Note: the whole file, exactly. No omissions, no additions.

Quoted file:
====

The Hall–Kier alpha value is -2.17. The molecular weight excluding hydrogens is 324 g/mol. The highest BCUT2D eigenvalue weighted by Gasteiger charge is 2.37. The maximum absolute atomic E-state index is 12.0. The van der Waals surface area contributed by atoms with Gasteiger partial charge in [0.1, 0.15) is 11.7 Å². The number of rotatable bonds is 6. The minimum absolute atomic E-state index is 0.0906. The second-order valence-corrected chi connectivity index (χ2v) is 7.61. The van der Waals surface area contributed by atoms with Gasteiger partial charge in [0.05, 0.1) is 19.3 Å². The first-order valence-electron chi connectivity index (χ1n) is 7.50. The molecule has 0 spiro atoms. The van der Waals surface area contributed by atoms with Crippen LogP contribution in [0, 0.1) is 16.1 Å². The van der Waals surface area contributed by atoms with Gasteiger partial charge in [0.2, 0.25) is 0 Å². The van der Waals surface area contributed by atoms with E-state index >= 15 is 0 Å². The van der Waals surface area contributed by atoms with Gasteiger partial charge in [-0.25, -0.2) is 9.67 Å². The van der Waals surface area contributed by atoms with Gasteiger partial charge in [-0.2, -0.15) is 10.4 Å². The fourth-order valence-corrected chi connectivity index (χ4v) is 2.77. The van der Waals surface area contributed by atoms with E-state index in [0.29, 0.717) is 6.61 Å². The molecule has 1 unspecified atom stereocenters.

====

The Hall–Kier alpha value is -2.17. The molecular weight excluding hydrogens is 324 g/mol. The highest BCUT2D eigenvalue weighted by Gasteiger charge is 2.37. The maximum absolute atomic E-state index is 12.0. The van der Waals surface area contributed by atoms with Gasteiger partial charge in [0.1, 0.15) is 11.7 Å². The number of rotatable bonds is 6. The minimum absolute atomic E-state index is 0.0906. The second-order valence-corrected chi connectivity index (χ2v) is 7.61. The van der Waals surface area contributed by atoms with Gasteiger partial charge in [0.05, 0.1) is 19.3 Å². The first-order valence-electron chi connectivity index (χ1n) is 7.50. The molecule has 0 spiro atoms. The van der Waals surface area contributed by atoms with Crippen LogP contribution in [0, 0.1) is 16.1 Å². The van der Waals surface area contributed by atoms with Gasteiger partial charge in [0.2, 0.25) is 0 Å². The van der Waals surface area contributed by atoms with E-state index >= 15 is 0 Å². The van der Waals surface area contributed by atoms with Gasteiger partial charge in [-0.25, -0.2) is 9.67 Å². The van der Waals surface area contributed by atoms with Gasteiger partial charge in [-0.2, -0.15) is 10.4 Å². The fourth-order valence-corrected chi connectivity index (χ4v) is 2.77. The van der Waals surface area contributed by atoms with E-state index in [0.29, 0.717) is 6.61 Å². The molecule has 1 unspecified atom stereocenters.